The interactions of ALL the characters are played out both within and outside the script. The community of characters set within space and time and focused on a central problem gives rise to the story world. A dramatic story is a world that binds these characters together and lends meaning to their actions and discoveries. The telling and receiving of stories is akin to the Aboriginal notion of "walkabout" – a journey of initiation, a quest – the leading out of childhood (ignorance) into adulthood (wisdom, awareness). A dramatic story - framed in the form of a screenplay - is about movement, it is about walking the territory - the outer and inner territory of character as conducted by a camera in the eyes of a poet. It is about the storyteller becoming present to the characters just as the characters become present to the storyteller. It is about making that world PRESENT - a journey in the divine sense, where travel means to see, to hear, to change.

"Travel makes distance possible.

"The inspired traveller realises – intuitively – that to partake in any genuine odyssey is not to travel through a hundred lands with the same pair of eyes, but to see the same land through a hundred pairs of eyes.

"By way of story we come to understand what travel really is.

"Genuine travelling is not the overcoming of distance, but the discovery of distance, which is really the discovery of difference." 

(James Carse from Finite and Infinite Games)

It may not be immediately obvious, but all men and women are brothers and sisters in a world well told. In a world well told, whether it be the outer world of society and culture, or the inner world of spirit and mind (or both), we, along with the characters, are provoked into making a journey that lies beyond the circle of the known, beyond the boundaries of what is immediately past - to hear, to see, to FEEL, to re-member ALL those worlds that have contributed, will contribute and are contributing to making us what we are. In the experience of adversity and the need to defend or fight for what they believe in, or value or love, dramatic characters - including the screenwriter - come face-to-face with their own doubts, and guilt. They reach out touching death, touching nothingness, and in the reaching discover an antidote for the meaningless that might otherwise overwhelm them. 

It is not the business of a screenplay, let alone film drama, to lecture its audience, though one can always find examples of cinema-as-propaganda (e.g.: Triumph of the Will, Birth of A Nation). In seeking to effect an emotional response in your audience you must first of all engage emotionally with the characters, eschewing all acts of manipulation. One cannot employ a story's characters merely as mouthpieces for imparting one's personal grievances, especially when the information concerns issues to which one's audience is not emotionally tuned. The internet does a much better job of that. Fact is, finding dramatic stories has almost nothing to do with knowledge. Only a screenwriter that is not threatened by the posssibilities of his/her characters and is not persuaded to take refuge in cliche and formula, can achieve the degree of openess that permits the full and thoroughly credible particicipation of the characters in the story that wants to get itself told. The acceptance of the characters and one's respect for their essential integrity is required if the story-finder is to discover those actions through which the story invades our being.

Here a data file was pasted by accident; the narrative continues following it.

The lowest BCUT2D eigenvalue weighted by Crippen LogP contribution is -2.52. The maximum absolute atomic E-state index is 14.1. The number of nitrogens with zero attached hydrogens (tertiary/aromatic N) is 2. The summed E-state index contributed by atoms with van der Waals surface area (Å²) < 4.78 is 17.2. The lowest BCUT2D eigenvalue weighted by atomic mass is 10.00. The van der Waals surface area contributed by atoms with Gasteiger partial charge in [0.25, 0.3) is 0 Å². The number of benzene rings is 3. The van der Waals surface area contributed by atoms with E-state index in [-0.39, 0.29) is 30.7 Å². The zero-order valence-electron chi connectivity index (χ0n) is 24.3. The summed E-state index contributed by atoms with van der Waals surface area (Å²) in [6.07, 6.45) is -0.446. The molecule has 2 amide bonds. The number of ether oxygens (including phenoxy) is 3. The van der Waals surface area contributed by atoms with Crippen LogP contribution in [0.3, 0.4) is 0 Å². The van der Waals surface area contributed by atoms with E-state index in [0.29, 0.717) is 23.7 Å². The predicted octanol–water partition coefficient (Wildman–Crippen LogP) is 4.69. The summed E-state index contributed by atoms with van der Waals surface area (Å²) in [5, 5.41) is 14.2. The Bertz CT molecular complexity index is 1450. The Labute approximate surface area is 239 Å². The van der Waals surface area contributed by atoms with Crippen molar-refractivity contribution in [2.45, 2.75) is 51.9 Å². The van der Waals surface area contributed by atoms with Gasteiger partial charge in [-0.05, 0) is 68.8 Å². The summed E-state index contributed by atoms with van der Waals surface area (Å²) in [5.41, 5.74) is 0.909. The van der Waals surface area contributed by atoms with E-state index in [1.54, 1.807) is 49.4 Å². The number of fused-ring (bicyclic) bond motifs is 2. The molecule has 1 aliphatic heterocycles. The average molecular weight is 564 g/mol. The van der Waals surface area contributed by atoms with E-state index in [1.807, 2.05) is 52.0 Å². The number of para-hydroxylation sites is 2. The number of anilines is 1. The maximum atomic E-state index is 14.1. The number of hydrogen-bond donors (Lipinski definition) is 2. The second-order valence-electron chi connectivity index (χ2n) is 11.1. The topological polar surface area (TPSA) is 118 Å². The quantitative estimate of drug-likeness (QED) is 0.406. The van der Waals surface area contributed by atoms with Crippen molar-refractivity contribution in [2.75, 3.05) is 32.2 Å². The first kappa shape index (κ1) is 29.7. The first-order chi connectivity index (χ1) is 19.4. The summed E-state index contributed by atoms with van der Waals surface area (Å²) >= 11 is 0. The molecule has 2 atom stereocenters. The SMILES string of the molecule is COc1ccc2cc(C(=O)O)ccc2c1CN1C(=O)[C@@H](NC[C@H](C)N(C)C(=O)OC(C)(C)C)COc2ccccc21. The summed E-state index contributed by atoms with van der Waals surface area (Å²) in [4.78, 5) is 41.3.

A story has power. not because it tells the audience what it doesn't know, but because it expresses something that the audience knows all too well, but had never thought of expressing in just that way. Every dramatic story that works its magic, that effects significant and surprising changes and discoveries both inside the narrative and between the narrative and the audience, does so by cultivating and promoting a sense of identification, a sense of belonging, in which love is never completely absent. This cannot happen unless this sense of sonnectedness - of resonance - has first occurred in the relationship between the writer and the characters. When a story works, the emotional energies that it generates causes us to care about what is happening, and to empathise with, or at least understand, the strivings of the characters. This caring is fundamental if the story is to matter.

Our acknowledgement and appreciation of difference is both the beginning and the end of all our discoveries. It is only by virtue of the characters' differences, laid bare by their actions and interactions that we come to see the ironies that are at play below the surface of ehat is visual and audible. The differences that exist among the characters are echoed in the contradictions that exist within them. Without such contradictions subtext is impossible.

In our emotional involvement with a diversity of characters, pitted not only against one another but, at times, against themselves, we - screenwriters and filmmakers - come to see and accept (or tolerate) those untold, hidden aspects of ourselves, and the contradictions that we too must struggle against or imaginatively conduct if we are to be an energetic and ingenious contributor to the unfolding drama. Swept along by a compelling story, initiated into the emotional life of other tribes by characters that embody aspects of ourselves, the experience of I-LIKE-YOU becomes possible.

Great screenplays take the chaos of human experience and illuminate it, shaping it into an emotional logic that subrates our prejudices and whatever mean-spirited pettiness it might enshrine. Through the vivid dramatisation of core confrontations (drama) a screenplay inspires that quality of vision that is synonymous with respect - the act of "looking again", of seeing rather than merely looking.